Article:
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For, Friday, Sept. 4, 2020


EDITOR’S NOTE: Monty Python alum John Cleese hit it big as a solo act with ‘A Fish Called Wanda’ in 1988, but two years earlier he had his first solo starring role in this modest bit of fluff, which has been out of circulation for many years (released on VHS in 2006, it’s never been on disc in America). Thanks to Kino Lorber, it’s finally on DVD and Blu-ray in America (it was released on VHS in 2006 but this is its U.S. discs debut). My review was published in the Deseret News on Jan. 2, 1987.


Though it plays more like an extended television sitcom than a big-screen movie, “Clockwise” is actually a pleasant enough little comedy, one that should more than please fans of John Cleese.


Include me in that group.


While I enjoy the work of all six Monty Pythoners, collectively and individually, Cleese has always been a particular favorite. His TV series “Fawlty Towers” is, I think, one of the most hysterical ever produced.




John Cleese, on the right, dashes about for a late appointment in 'Clockwise' (1987)


But comedy is most difficult to assess in a review, since what makes me laugh might not make you laugh (as many readers who saw “Pee-wee’s Big Adventure” of “The Adventures of Buckaroo Banzai” on my recommendation will tell you).


Particularly difficult is specialized comedy, and certainly this combination of wry British wit and slapstick, which is admittedly low-key, won’t please everyone.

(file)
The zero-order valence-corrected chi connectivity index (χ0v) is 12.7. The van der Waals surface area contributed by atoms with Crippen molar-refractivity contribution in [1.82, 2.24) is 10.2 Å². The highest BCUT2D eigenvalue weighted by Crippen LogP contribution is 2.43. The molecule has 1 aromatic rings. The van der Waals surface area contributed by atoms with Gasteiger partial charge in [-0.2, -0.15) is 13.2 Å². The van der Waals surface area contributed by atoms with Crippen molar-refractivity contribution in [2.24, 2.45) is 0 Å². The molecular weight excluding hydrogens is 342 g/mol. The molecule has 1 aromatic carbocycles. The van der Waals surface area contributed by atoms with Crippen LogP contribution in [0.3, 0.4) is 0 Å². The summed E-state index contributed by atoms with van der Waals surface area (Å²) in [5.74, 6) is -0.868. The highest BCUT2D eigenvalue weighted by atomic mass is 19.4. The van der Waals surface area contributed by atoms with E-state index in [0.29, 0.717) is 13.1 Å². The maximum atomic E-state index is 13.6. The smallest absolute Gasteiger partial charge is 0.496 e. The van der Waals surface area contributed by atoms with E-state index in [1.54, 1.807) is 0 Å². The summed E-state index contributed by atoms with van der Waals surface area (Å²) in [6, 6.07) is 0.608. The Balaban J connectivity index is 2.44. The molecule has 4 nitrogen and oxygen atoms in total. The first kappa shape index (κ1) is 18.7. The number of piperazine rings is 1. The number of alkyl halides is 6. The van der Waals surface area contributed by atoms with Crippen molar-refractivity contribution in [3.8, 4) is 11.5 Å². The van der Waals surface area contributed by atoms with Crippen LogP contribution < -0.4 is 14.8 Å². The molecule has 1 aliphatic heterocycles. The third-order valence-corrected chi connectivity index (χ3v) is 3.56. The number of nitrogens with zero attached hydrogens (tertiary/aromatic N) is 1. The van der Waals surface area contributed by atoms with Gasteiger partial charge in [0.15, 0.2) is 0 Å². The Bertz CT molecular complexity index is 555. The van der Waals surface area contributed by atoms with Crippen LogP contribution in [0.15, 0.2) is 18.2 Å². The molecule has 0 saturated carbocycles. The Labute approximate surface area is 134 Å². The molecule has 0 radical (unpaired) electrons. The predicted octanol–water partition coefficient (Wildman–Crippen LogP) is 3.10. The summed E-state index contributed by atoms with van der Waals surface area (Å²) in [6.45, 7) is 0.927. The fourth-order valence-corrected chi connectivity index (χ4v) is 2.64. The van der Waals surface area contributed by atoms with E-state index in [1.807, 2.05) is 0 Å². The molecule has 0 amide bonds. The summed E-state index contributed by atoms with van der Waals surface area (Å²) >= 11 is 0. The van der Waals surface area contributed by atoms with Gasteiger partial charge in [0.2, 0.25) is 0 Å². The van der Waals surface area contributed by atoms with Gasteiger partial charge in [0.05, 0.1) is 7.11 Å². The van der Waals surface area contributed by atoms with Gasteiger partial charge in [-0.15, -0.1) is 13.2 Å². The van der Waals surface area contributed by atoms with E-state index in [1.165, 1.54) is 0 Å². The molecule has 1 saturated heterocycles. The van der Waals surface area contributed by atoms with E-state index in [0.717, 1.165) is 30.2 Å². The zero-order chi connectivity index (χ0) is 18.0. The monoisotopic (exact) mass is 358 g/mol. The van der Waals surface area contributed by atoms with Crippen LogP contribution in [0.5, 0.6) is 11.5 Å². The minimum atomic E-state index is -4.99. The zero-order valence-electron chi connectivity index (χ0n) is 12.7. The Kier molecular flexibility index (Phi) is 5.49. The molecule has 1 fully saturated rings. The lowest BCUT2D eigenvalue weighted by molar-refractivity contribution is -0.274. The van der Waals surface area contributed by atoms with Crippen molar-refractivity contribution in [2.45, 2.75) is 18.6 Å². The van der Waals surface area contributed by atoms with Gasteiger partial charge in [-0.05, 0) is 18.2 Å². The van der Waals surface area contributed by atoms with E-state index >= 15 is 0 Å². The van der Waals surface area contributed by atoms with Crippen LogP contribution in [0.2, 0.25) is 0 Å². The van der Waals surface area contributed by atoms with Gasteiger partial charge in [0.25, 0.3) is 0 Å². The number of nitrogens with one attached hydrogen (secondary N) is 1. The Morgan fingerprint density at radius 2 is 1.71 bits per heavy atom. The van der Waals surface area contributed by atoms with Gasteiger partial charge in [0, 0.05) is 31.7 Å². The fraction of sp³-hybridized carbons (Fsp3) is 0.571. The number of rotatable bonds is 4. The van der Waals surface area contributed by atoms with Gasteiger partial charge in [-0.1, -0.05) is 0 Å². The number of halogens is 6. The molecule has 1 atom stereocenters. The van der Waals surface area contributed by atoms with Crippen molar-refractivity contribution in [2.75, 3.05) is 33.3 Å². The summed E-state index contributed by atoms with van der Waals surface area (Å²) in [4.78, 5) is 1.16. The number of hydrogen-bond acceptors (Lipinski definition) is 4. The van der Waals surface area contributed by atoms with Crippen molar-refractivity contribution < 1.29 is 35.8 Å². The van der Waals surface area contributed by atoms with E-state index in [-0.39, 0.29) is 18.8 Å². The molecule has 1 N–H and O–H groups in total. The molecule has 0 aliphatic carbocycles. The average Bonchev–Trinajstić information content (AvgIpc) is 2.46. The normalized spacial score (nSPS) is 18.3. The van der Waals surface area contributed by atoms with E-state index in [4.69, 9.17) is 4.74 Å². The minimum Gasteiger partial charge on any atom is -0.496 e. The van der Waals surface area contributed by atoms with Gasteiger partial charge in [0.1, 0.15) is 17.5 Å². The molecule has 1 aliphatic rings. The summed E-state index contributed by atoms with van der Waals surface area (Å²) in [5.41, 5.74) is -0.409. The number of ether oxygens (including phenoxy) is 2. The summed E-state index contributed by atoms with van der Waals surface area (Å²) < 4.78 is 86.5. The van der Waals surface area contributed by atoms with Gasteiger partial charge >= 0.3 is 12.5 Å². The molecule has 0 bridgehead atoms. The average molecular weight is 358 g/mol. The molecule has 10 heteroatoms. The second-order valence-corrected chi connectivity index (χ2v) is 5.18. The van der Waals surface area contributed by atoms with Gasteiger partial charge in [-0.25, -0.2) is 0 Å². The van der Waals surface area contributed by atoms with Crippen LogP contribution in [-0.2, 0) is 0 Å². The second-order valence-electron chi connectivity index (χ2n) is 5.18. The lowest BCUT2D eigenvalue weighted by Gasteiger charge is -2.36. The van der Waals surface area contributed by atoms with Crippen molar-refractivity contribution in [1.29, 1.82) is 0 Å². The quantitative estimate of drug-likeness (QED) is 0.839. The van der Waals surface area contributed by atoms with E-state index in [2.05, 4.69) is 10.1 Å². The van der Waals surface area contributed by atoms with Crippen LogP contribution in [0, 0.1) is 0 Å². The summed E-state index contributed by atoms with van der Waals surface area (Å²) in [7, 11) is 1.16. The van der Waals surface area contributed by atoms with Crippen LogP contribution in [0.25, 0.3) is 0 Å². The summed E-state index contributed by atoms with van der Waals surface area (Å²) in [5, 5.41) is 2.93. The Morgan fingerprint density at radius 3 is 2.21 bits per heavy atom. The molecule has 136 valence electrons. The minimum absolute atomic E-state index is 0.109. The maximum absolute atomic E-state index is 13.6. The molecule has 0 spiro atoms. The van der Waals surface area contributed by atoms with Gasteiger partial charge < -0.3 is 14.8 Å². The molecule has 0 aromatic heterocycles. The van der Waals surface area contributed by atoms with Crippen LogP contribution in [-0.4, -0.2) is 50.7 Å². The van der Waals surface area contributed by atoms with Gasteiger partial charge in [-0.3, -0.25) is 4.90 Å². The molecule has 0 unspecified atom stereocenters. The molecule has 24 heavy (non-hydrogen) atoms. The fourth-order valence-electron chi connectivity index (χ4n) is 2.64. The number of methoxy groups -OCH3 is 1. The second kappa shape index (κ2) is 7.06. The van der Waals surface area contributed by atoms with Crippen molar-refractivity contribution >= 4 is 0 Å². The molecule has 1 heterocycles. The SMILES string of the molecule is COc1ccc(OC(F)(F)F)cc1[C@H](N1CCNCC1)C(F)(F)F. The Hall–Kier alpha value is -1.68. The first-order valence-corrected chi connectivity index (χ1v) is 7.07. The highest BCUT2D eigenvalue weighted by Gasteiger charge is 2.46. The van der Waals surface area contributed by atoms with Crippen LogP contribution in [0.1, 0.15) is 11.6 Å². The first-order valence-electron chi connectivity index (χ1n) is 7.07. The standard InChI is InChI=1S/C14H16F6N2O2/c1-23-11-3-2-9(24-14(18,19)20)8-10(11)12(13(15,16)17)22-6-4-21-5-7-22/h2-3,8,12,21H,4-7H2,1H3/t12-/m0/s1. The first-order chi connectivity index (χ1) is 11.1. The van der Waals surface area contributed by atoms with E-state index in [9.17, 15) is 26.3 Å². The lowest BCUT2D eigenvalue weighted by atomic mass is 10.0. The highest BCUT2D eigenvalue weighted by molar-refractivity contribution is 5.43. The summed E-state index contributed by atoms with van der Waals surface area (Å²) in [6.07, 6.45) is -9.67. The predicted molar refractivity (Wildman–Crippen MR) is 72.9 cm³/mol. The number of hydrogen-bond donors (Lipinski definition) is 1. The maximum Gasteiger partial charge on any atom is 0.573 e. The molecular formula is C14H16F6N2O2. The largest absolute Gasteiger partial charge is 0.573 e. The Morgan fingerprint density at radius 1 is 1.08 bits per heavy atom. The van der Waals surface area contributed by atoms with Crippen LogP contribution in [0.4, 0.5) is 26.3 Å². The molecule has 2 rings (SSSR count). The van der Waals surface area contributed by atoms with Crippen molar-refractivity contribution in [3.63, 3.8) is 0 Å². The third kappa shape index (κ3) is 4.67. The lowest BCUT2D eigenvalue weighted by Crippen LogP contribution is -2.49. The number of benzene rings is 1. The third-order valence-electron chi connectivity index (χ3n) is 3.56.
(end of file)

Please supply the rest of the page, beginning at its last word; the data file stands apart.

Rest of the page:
But Cleese is one of my favorite comic actors, and some of his simplest gestures can have me rolling on the floor. So when, in “Clockwise,” he tangles with pay phones, “stolen” automobiles or silent monks, he has my full attention.


Cleese plays the headmaster of an ordinary public school who is taking upon himself the mantle of chairman of the Headmasters Conference, something usually reserved for headmasters of the more prestigious and expensive private schools. He is a meticulous man who lives by the clock and is most intolerant of tardiness.


Can you guess? Yes, Murphy’s Law is about to go to work.


Cleese is set to deliver the keynote address at the conference in Norwich, but after he boards a train to get there the inevitable domino effect begins to strike.




Through a series of circumstances, mostly not of his own making, he finds himself delayed and dismayed, dogged by a cruel fate and, more to the point, chased by policemen, pursued by the parents of a teenage girl he has innocently kidnapped, and in the company of an old flame he’d rather not meet again.


A film like “Clockwise,” which in some ways resembles those wonderful Alec Guinness comedies of the 1950s, desperately needs an actor who can express frustration and distress to expert comic effect, and surely Cleese is a master in that regard. Beneath all that pomposity he is, after all, merely one of us, a common man put-upon by the world.


Cleese makes the movie, and he makes it great fun.


“Clockwise” is rated PG for profanity and mild suggestiveness.